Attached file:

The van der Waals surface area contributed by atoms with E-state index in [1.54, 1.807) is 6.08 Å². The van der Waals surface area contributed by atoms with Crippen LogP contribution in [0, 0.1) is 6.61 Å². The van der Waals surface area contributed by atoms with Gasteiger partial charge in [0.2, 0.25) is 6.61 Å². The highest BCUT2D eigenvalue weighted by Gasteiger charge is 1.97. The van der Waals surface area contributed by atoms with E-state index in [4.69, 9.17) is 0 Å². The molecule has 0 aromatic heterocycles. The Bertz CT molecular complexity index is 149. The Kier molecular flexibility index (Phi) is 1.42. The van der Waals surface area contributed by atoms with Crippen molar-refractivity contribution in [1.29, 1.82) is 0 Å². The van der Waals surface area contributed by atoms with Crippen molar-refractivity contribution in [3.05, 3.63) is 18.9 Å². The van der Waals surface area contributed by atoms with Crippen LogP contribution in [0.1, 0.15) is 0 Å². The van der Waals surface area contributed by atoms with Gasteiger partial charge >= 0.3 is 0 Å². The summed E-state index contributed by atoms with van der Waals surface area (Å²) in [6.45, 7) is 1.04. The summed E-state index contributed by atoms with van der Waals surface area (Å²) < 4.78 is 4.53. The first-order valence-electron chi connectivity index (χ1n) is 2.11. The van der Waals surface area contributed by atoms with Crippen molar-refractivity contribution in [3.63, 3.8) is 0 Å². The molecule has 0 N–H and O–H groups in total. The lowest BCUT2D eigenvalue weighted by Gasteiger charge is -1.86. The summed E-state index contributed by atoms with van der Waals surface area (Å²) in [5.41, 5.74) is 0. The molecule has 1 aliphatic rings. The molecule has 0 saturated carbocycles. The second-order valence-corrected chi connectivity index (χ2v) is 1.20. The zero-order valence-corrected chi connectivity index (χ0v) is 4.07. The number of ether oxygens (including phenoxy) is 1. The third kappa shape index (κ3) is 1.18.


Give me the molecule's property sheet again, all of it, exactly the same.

The van der Waals surface area contributed by atoms with E-state index in [1.54, 1.807) is 6.08 Å². The van der Waals surface area contributed by atoms with Crippen LogP contribution in [0, 0.1) is 6.61 Å². The van der Waals surface area contributed by atoms with Gasteiger partial charge in [0.2, 0.25) is 6.61 Å². The highest BCUT2D eigenvalue weighted by Gasteiger charge is 1.97. The van der Waals surface area contributed by atoms with E-state index in [4.69, 9.17) is 0 Å². The molecule has 0 aromatic heterocycles. The Bertz CT molecular complexity index is 149. The Kier molecular flexibility index (Phi) is 1.42. The van der Waals surface area contributed by atoms with Crippen molar-refractivity contribution in [1.29, 1.82) is 0 Å². The van der Waals surface area contributed by atoms with Crippen molar-refractivity contribution in [3.05, 3.63) is 18.9 Å². The van der Waals surface area contributed by atoms with Crippen LogP contribution in [0.1, 0.15) is 0 Å². The van der Waals surface area contributed by atoms with Gasteiger partial charge >= 0.3 is 0 Å². The summed E-state index contributed by atoms with van der Waals surface area (Å²) in [6.45, 7) is 1.04. The summed E-state index contributed by atoms with van der Waals surface area (Å²) < 4.78 is 4.53. The first-order valence-electron chi connectivity index (χ1n) is 2.11. The van der Waals surface area contributed by atoms with Crippen molar-refractivity contribution in [3.63, 3.8) is 0 Å². The molecule has 0 N–H and O–H groups in total. The lowest BCUT2D eigenvalue weighted by Gasteiger charge is -1.86. The summed E-state index contributed by atoms with van der Waals surface area (Å²) in [5.41, 5.74) is 0. The molecule has 1 aliphatic rings. The molecule has 0 saturated carbocycles. The second-order valence-corrected chi connectivity index (χ2v) is 1.20. The zero-order valence-corrected chi connectivity index (χ0v) is 4.07. The number of ether oxygens (including phenoxy) is 1. The third kappa shape index (κ3) is 1.18.